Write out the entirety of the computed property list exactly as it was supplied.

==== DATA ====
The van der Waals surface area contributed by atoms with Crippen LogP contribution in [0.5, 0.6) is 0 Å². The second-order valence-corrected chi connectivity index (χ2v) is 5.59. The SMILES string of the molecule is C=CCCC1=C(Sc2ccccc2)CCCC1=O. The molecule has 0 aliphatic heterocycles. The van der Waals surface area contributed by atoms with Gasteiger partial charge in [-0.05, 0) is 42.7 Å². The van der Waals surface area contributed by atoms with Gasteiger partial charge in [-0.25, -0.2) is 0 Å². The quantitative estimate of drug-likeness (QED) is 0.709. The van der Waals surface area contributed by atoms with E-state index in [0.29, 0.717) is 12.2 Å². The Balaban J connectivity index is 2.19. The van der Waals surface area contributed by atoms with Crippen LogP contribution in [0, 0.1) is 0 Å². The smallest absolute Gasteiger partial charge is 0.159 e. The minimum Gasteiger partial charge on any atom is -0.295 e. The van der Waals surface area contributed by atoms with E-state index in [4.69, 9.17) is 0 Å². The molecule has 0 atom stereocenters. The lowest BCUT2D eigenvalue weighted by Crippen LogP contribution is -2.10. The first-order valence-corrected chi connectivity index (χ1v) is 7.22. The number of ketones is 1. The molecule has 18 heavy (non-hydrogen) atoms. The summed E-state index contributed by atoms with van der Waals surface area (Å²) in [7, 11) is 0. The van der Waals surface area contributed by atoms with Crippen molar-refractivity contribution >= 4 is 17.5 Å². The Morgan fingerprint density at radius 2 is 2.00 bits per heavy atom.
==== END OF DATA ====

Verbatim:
The van der Waals surface area contributed by atoms with Crippen LogP contribution in [0.5, 0.6) is 0 Å². The second-order valence-corrected chi connectivity index (χ2v) is 5.59. The SMILES string of the molecule is C=CCCC1=C(Sc2ccccc2)CCCC1=O. The molecule has 0 aliphatic heterocycles. The van der Waals surface area contributed by atoms with Gasteiger partial charge in [-0.05, 0) is 42.7 Å². The van der Waals surface area contributed by atoms with Gasteiger partial charge in [-0.25, -0.2) is 0 Å². The quantitative estimate of drug-likeness (QED) is 0.709. The van der Waals surface area contributed by atoms with E-state index in [0.29, 0.717) is 12.2 Å². The Balaban J connectivity index is 2.19. The van der Waals surface area contributed by atoms with Crippen LogP contribution in [0, 0.1) is 0 Å². The smallest absolute Gasteiger partial charge is 0.159 e. The minimum Gasteiger partial charge on any atom is -0.295 e. The van der Waals surface area contributed by atoms with E-state index in [4.69, 9.17) is 0 Å². The molecule has 0 atom stereocenters. The lowest BCUT2D eigenvalue weighted by Crippen LogP contribution is -2.10. The first-order valence-corrected chi connectivity index (χ1v) is 7.22. The number of ketones is 1. The molecule has 18 heavy (non-hydrogen) atoms. The summed E-state index contributed by atoms with van der Waals surface area (Å²) in [7, 11) is 0. The van der Waals surface area contributed by atoms with Crippen molar-refractivity contribution >= 4 is 17.5 Å². The Morgan fingerprint density at radius 2 is 2.00 bits per heavy atom.